LAND LEASE COMMUNITY NEWS

Disclosure in land lease communities – Tribunal clarifies duty

Lennox Head
Lennox Head, NSW - photo by Kim Wright

The obligation on an operator to provide a disclosure statement in the approved form before entering into a site agreement is straightforward. The purpose of the obligation is also clear – to enable a prospective purchaser to make an informed choice about the community. Given the clarity of obligation and purpose, it is difficult to understand why disclosure is becoming a major source of dispute. Perhaps a recent Tribunal case involving Hometown Australia will provide some answers.

Ms Jones (not her real name) purchased a home in a land lease community and was provided with a disclosure statement by the operator prior to signing a site agreement. In February 2021 Ms Jones signed the proposed site agreement and moved into her home.

Kim
Kim Wright, Resident Committee Chairperson

In June 2021 Ms Jones attended a residents committee meeting where there was a discussion regarding the operator’s method of determining the fair market value of site fees in new site agreements. Ms Jones became concerned about the site fees in her agreement and arranged to meet with Kim Wright, chairperson of the residents committee. In July 2021, Kim wrote to the operator on Ms Jones’ behalf regarding the site fees in her site agreement. The operator denied any wrongdoing and refused to amend the site fees.

Through this interaction Ms Jones also became aware that there may be other inaccuracies in the disclosure statement issued to her including, whether the community is located on flood prone land and in a bush fire affected area. These issues were also raised with the operator who again denied any wrongdoing.

Assisted by Kim Wright, Ms Jones made an application to the NSW Civil and Administrative Tribunal (NCAT) regarding the site fees in her site agreement and the alleged misleading information in the disclosure statement.

Fair market value

It was an undisputed fact that when Ms Jones purchased her home the site fees payable by the selling home owner were $164.40 per week. However, in the disclosure statement, the operator stated that “the current site fees payable for the site you are interested in are $176.90 – charged weekly.” The proposed site fees for Ms Jones were $176.90.

The Residential (Land Lease) Communities Act 2013 (RLLC Act) requires site fees in a new site agreement to be fair market value and Ms Jones’ contended that was $164.40. The operator argued that the “current site fees’ in the disclosure statement refer to fair market value for the site and not the site fees payable by the selling home owner. The Tribunal rejected this contention and said “This is plainly not a correct application of the law.”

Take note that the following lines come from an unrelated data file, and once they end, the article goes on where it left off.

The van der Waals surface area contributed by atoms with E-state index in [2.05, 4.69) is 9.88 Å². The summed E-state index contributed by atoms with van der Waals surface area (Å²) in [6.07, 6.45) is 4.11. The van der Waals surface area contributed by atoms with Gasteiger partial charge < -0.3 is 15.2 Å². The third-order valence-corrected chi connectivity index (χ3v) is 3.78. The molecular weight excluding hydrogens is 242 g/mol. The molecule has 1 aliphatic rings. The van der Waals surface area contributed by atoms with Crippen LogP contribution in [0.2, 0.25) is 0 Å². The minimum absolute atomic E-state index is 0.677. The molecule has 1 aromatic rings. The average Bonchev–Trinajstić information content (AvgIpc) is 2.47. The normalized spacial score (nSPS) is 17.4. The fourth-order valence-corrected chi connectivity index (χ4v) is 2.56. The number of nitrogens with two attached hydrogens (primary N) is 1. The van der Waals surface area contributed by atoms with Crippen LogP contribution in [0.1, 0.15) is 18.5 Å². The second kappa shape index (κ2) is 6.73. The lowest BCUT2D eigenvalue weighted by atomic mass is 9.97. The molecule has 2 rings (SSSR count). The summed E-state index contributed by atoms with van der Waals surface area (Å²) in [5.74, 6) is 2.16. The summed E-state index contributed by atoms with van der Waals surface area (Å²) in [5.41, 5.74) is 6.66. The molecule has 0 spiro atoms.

The Tribunal found that the disclosure statement required the operator to state the site fees currently payable by the home owner who is selling the home. Further, the Tribunal was satisfied the operator provided false and deceptive information to the home owner and “that it did so for the improper purpose of obscuring from [Ms Jones] the site fee increase from the rate payable by the vendor. That is, it deliberately conflated or merged its disclosure of the “current site fee” with its statement of the “fair market value” so as to create the impression there was no site fee increase.”

The Tribunal then considered what fair market value was for the site at the time Ms Jones entered into the site agreement and determined it to be $164.90. The operator was ordered to repay any overpaid amounts to Ms Jones by 31 January 2022.

We are not aware

Regarding whether the community is situated on flood prone land and in a declared bush fire prone area the operator had simply written “no we are not aware” in the disclosure statement. The Tribunal said the evidence before it was insufficient to determine whether the land was flood or bush fire prone. However, the operator’s responses “no, we are not aware” were not considered satisfactory.

The Tribunal went on to say “Section 21 imposes a duty of disclosure which cannot be satisfied by an actual or professed ignorance of the matter to be disclosed. There is an onus on the operator to disclose the facts of these matters, which may oblige it to make necessary inquiries of local and other planning authorities, if it does not know the answer. Particularly in this day and age of rapid climate change, whether the community is on flood prone land or in a declared bush fire area are important matters that a home owner has a right to know at the time they are considering purchasing a home in the community. Such matters go to their future personal safety and the security and the re-sale value of the primary asset they are interested in acquiring.”

The Tribunal found the operator had breached its statutory duty regarding the disclosure of information to Ms Jones and awarded her general damages of $1,000 to compensate her for that breach. This is a landmark decision by the Tribunal, which properly considers and makes findings regarding the disclosure obligations of operators, and the determination of fair market value. Hopefully these findings will ensure the operator complies fully with such disclosure obligations in the future.

 

This article was published in Outasite Lite 42. Subscribe here.